Understanding the Basics of Video Surveillance

We all have seen that news story where they show an image captured by a video surveillance camera asking for the public’s help to identify the suspect. Most times the quality is so bad it is even hard to identify if they are male or female. What is the point of having a video surveillance system if the quality is that low? Fortunately, technology has come a long way in coming up with better quality cameras and capture devices IF you purchase the correct equipment.

Consumers are used to watching content that is high definition so why would anyone want to continue purchasing analog equipment.  There are some larger companies (that sell security systems as well) that are still selling their customers analog cameras that don’t have the quality that measured up to what everyone is used to. With the prices coming down on HD equipment there isn’t even much savings.  However, upgrading to an HD surveillance system doesn’t mean you need to re-wire your entire system as some newer technology allows HD video over the old coax cable.  Some terms to understand when looking at video surveillance systems.

IP Camera System: networked cameras connect like the way computers connect.  They provide video, power & control over a single Cat5 or Ethernet cable.  The quality of an IP Camera System can be quite high.

HD-TVI Camera Systems: High Definition Transport Video Interface (HD-TVI) will transmit 1080p video content over coax cable.  If you want to upgrade the quality of an analog system you can save money by reusing the coax cable and just replace the cameras and recorder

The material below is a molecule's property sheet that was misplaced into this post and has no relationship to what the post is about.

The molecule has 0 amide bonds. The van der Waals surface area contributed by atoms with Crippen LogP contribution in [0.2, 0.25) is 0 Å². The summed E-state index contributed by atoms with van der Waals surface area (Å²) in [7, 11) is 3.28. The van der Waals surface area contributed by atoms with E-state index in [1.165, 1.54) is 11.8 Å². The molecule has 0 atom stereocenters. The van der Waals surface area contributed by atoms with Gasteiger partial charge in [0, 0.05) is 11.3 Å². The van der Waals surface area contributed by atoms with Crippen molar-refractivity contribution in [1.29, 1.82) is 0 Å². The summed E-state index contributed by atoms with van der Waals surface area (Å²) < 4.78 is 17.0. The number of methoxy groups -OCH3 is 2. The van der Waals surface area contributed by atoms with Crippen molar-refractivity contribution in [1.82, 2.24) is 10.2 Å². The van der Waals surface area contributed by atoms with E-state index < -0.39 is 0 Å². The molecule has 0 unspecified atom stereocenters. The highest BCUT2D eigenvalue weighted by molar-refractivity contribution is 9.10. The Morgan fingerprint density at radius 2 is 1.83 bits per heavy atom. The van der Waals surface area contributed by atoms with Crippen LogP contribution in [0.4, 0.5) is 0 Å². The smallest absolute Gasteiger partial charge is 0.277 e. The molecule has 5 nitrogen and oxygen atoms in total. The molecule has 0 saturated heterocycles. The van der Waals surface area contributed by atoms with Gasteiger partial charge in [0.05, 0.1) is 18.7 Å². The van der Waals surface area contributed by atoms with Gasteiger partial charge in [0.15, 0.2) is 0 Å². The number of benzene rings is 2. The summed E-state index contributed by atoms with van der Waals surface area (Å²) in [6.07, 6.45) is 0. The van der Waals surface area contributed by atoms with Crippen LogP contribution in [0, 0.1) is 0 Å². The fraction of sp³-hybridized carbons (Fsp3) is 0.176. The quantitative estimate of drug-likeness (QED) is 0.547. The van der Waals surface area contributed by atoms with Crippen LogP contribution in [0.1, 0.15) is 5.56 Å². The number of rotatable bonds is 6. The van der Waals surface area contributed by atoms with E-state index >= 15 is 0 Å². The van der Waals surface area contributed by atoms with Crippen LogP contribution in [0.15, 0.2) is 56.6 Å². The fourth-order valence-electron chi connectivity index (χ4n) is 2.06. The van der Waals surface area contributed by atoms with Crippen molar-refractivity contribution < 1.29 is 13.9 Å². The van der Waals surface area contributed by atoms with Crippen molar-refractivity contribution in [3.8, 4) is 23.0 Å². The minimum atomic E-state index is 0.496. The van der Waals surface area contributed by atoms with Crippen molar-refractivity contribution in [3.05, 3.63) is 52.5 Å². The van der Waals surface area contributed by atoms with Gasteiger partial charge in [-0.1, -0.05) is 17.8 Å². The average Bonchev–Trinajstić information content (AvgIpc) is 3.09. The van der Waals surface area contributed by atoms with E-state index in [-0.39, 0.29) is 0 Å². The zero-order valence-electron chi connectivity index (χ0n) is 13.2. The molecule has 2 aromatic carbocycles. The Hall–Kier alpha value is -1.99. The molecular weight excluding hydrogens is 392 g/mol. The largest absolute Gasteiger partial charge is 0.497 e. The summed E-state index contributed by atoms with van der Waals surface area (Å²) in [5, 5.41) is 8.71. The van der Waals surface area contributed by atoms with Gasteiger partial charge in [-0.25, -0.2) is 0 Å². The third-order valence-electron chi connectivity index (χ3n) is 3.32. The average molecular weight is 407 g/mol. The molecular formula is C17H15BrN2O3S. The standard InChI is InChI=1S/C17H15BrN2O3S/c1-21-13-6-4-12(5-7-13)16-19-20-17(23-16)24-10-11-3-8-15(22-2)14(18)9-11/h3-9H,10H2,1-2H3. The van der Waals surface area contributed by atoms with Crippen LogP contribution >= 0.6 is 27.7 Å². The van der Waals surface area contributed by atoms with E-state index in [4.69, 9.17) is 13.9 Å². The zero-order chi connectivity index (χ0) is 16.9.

Analog System: Lower quality cameras that can vary in quality depending on the camera.  The resolution is not HD quality

Hard Drive Size: The larger the hard drive size the more video footage can be stored. Sizes are measured in Tera-bytes (TB).  Depending on the quality of the cameras the amount of footage can vary.

Motion vs. Continuous Recording: the video recorder can be set to record only when motion is detected on the camera or it can be set to record constantly.  There are also schedules that can be programmed into the recorder to select when it records motion vs continuous.  If the recorder is setup to record continuous it uses much more space than set to only motion.  Why fill up a hard drive with footage of an empty room?

DVR/NVR: Digital Video Recorder (DVR)/Network Video Recorder (NVR) are the 2 types of recorders.  If you have an IP camera system, the recorder will be a NVR because it is recording from network devices. If you have an analog or HD-TVI system the recorder is a DVR because it is digitally recording the footage. Most NVRs or DVRs can be connected to your computer network so viewers can monitor the cameras from any computer on the network

Remote/Mobile Viewing: Most modern surveillance systems have phone or tablet apps to allow viewing on your phone when you’re at home or off site.  A high speed internet connection is needed to connect to the DVR or NVR.

If you are considering a video surveillance system hopefully this information will help when talking with the sales person or system designer to make sure you are getting a system that will meet your goals.

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